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1.Over 20% of the world's tropical forests have been selectively logged, and large expanses are allocated for future timber extraction. Reduced-Impact Logging (RIL) is being promoted as best practice forestry that increases sustainability and lowers CO2 emissions from logging, by reducing collateral damage associated with timber extraction. RIL is...
Article
Protected areas are usually conceived and managed as static entities, although this approach is increasingly viewed as unrealistic given climate change and ecosystem dynamics. The ways in which people use land and/or natural resources within and around protected areas can also shift and evolve temporally but this remains an under-acknowledged chall...
Article
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Ecosystem service provision varies temporally in response to natural and human-induced factors, yet research in this field is dominated by analyses that ignore the time-lags and feedbacks that occur within socio-ecological systems. The implications of this have been unstudied, but are central to understanding how service delivery will alter due to...
Article
There is growing recognition that selectively logged tropical forests retain high conservation value (Gibson et al. 2011). In their editorial, Laurance and Edwards (Front Ecol Environ 2014; 12[3]: 147) drew attention to the vulnerability of forests after logging and proposed several highly pertinent strategies to minimize subsequent biodiversity lo...
Article
Tropical forests are selectively logged at 20 times the rate at which they are cleared, and at least a fifth have already been disturbed in this way [1]. In a recent pan-tropical assessment, Burivalova et al.[2] demonstrate the importance of logging intensity as a driver of biodiversity decline in timber estates. Their analyses reveal that species...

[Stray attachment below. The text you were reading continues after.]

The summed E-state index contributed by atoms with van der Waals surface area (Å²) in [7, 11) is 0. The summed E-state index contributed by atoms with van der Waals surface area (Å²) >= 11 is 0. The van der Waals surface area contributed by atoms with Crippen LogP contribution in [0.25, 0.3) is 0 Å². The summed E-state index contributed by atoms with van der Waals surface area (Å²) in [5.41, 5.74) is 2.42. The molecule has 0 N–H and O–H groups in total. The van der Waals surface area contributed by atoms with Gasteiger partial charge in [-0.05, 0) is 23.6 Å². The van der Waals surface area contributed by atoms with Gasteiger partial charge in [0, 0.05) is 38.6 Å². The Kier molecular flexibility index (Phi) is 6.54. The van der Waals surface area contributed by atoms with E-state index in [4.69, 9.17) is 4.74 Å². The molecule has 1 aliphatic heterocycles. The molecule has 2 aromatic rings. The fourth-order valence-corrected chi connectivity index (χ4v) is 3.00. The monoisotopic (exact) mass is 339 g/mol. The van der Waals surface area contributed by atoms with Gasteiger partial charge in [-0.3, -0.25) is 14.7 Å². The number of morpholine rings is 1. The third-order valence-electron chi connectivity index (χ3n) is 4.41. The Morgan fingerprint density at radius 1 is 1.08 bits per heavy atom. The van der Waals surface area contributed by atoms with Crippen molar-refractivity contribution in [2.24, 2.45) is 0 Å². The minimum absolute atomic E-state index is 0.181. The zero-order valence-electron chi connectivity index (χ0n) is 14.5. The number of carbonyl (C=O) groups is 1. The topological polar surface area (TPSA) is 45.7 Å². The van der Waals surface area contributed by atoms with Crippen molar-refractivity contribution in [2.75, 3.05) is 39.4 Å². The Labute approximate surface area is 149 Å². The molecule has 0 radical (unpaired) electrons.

Article
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For many people, urban greenspaces are the only places where they encounter the natural world. This is concerning as there is growing evidence demonstrating that human well-being is enhanced by exposure to nature. There is, therefore, a compelling argument to increase how frequently people use urban greenspaces. This may be achieved in two compleme...
Article
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The growing prominence of climate change has led to concerns that other important environmental issues, such as biodiversity loss, are being overshadowed. We investigate this assertion by examining trends in biodiversity and climate change coverage within the scientific and newspaper press, as well as the relative distribution of funding through th...
Data
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Appendix S1. Allotment questionnaire.